Draper, the name of two United States scientists, father and son.

John William Draper

(1811-1882), a chemist, made important early experiments with radiant energy and was among the first to study the colors that make up light, a field called spectroscopy. Draper established the principle that only absorbed rays produce chemical change. A pioneer in photography, he made one of the first photographic portraits (1839) and took the first photographs of the moon (1840) and of the solar spectrum.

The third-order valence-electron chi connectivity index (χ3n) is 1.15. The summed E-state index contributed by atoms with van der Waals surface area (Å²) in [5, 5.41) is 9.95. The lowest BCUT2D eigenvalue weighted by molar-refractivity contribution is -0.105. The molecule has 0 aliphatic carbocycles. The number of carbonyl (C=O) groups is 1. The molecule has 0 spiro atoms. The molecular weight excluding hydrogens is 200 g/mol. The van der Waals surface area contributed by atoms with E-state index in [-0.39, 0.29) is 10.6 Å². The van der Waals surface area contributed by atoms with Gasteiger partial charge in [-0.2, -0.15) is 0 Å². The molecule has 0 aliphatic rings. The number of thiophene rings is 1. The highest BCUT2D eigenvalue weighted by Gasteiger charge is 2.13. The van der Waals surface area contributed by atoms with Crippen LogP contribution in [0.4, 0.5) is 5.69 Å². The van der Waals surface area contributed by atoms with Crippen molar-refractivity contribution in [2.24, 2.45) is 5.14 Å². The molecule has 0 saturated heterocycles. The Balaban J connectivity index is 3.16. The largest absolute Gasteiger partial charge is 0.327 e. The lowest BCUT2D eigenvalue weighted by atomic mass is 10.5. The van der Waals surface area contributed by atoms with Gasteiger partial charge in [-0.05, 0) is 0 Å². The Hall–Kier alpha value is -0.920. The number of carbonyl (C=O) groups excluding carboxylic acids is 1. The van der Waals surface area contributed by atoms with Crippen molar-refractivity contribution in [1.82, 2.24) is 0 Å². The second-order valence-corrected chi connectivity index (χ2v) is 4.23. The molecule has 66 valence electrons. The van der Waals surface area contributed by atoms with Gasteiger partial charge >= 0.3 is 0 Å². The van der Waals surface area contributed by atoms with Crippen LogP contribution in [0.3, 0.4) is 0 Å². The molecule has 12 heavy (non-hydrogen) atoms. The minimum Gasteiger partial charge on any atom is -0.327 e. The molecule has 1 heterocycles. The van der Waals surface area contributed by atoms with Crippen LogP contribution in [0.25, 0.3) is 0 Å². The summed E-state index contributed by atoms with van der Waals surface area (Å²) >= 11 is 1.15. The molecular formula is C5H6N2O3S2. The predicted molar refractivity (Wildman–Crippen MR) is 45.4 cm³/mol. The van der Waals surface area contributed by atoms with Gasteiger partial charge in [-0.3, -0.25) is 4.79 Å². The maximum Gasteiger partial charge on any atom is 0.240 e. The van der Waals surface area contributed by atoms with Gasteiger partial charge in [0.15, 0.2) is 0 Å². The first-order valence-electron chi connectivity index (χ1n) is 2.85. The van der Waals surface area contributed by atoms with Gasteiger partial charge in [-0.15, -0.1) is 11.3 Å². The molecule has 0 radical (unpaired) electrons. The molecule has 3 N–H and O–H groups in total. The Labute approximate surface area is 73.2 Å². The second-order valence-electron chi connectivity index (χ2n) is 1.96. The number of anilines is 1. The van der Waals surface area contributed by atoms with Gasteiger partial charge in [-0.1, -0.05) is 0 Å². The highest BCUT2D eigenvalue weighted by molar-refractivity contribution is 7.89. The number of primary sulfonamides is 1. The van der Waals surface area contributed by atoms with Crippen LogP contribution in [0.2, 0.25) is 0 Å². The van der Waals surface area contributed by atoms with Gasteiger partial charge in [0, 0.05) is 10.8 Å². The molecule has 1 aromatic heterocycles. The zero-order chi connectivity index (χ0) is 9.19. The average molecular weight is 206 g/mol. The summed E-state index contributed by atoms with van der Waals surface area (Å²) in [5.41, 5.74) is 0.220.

Draper was born in England. In 1832 he came to the United States and in 1836 received an M.D. from the University of Pennsylvania. Draper soon became a chemistry professor at what is now New York University.

Henry Draper

(1837-1882) pioneered in celestial photography. He took the first photograph of the spectrum of a star in which the dark lines called Fraunhofer lines show (1872). He was born in Virginia and graduated from New York University.

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